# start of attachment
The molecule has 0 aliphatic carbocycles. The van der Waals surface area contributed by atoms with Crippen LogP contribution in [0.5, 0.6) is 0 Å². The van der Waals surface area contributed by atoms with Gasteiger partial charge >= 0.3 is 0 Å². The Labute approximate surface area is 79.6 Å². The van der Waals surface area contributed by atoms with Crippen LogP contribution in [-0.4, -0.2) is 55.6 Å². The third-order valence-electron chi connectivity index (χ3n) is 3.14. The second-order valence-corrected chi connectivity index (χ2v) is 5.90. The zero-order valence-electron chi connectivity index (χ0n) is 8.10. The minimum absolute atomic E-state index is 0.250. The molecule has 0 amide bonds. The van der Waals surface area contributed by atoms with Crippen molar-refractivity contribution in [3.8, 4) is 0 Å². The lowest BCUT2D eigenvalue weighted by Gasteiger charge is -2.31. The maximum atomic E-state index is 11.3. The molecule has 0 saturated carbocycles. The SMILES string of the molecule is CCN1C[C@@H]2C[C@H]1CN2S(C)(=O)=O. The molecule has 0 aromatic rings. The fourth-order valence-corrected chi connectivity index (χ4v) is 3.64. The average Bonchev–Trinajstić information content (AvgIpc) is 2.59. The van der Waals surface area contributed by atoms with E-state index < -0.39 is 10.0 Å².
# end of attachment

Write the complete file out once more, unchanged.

The molecule has 0 aliphatic carbocycles. The van der Waals surface area contributed by atoms with Crippen LogP contribution in [0.5, 0.6) is 0 Å². The van der Waals surface area contributed by atoms with Gasteiger partial charge >= 0.3 is 0 Å². The Labute approximate surface area is 79.6 Å². The van der Waals surface area contributed by atoms with Crippen LogP contribution in [-0.4, -0.2) is 55.6 Å². The third-order valence-electron chi connectivity index (χ3n) is 3.14. The second-order valence-corrected chi connectivity index (χ2v) is 5.90. The zero-order valence-electron chi connectivity index (χ0n) is 8.10. The minimum absolute atomic E-state index is 0.250. The molecule has 0 amide bonds. The van der Waals surface area contributed by atoms with Crippen molar-refractivity contribution in [3.8, 4) is 0 Å². The lowest BCUT2D eigenvalue weighted by Gasteiger charge is -2.31. The maximum atomic E-state index is 11.3. The molecule has 0 saturated carbocycles. The SMILES string of the molecule is CCN1C[C@@H]2C[C@H]1CN2S(C)(=O)=O. The molecule has 0 aromatic rings. The fourth-order valence-corrected chi connectivity index (χ4v) is 3.64. The average Bonchev–Trinajstić information content (AvgIpc) is 2.59. The van der Waals surface area contributed by atoms with E-state index < -0.39 is 10.0 Å².